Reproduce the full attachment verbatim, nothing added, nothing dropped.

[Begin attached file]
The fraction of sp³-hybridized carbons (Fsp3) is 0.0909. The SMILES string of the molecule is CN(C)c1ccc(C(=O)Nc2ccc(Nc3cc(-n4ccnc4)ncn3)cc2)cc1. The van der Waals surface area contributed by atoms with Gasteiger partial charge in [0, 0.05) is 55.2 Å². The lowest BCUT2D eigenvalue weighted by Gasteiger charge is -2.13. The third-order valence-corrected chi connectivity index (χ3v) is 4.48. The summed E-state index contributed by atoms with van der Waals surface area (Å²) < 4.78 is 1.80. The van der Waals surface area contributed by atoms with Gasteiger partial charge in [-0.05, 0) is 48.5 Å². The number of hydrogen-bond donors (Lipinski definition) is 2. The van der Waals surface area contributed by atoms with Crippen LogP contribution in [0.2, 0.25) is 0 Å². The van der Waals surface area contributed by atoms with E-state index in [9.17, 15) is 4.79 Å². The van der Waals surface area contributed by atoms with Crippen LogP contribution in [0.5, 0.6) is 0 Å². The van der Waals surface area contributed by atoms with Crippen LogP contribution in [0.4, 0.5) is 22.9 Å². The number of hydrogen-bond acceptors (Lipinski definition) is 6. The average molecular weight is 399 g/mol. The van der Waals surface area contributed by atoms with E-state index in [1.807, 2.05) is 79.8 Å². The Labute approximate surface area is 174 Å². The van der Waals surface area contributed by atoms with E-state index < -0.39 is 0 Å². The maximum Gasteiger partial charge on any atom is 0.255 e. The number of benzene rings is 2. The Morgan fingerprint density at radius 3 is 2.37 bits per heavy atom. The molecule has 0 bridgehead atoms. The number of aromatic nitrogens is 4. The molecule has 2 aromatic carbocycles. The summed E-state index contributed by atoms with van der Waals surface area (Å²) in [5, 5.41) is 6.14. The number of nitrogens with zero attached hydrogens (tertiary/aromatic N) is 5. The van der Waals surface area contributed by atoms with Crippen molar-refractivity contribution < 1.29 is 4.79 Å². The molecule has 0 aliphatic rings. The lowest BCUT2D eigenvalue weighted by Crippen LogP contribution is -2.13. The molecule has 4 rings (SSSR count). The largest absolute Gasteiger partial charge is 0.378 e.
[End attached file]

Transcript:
The fraction of sp³-hybridized carbons (Fsp3) is 0.0909. The SMILES string of the molecule is CN(C)c1ccc(C(=O)Nc2ccc(Nc3cc(-n4ccnc4)ncn3)cc2)cc1. The van der Waals surface area contributed by atoms with Gasteiger partial charge in [0, 0.05) is 55.2 Å². The lowest BCUT2D eigenvalue weighted by Gasteiger charge is -2.13. The third-order valence-corrected chi connectivity index (χ3v) is 4.48. The summed E-state index contributed by atoms with van der Waals surface area (Å²) < 4.78 is 1.80. The van der Waals surface area contributed by atoms with Gasteiger partial charge in [-0.05, 0) is 48.5 Å². The number of hydrogen-bond donors (Lipinski definition) is 2. The van der Waals surface area contributed by atoms with Crippen LogP contribution in [0.2, 0.25) is 0 Å². The van der Waals surface area contributed by atoms with E-state index in [9.17, 15) is 4.79 Å². The van der Waals surface area contributed by atoms with Crippen LogP contribution in [0.5, 0.6) is 0 Å². The van der Waals surface area contributed by atoms with Crippen LogP contribution in [0.4, 0.5) is 22.9 Å². The number of hydrogen-bond acceptors (Lipinski definition) is 6. The average molecular weight is 399 g/mol. The van der Waals surface area contributed by atoms with E-state index in [1.807, 2.05) is 79.8 Å². The Labute approximate surface area is 174 Å². The van der Waals surface area contributed by atoms with E-state index < -0.39 is 0 Å². The maximum Gasteiger partial charge on any atom is 0.255 e. The number of benzene rings is 2. The Morgan fingerprint density at radius 3 is 2.37 bits per heavy atom. The molecule has 0 bridgehead atoms. The number of aromatic nitrogens is 4. The molecule has 2 aromatic carbocycles. The summed E-state index contributed by atoms with van der Waals surface area (Å²) in [5, 5.41) is 6.14. The number of nitrogens with zero attached hydrogens (tertiary/aromatic N) is 5. The van der Waals surface area contributed by atoms with Crippen molar-refractivity contribution < 1.29 is 4.79 Å². The molecule has 0 aliphatic rings. The lowest BCUT2D eigenvalue weighted by Crippen LogP contribution is -2.13. The molecule has 4 rings (SSSR count). The largest absolute Gasteiger partial charge is 0.378 e.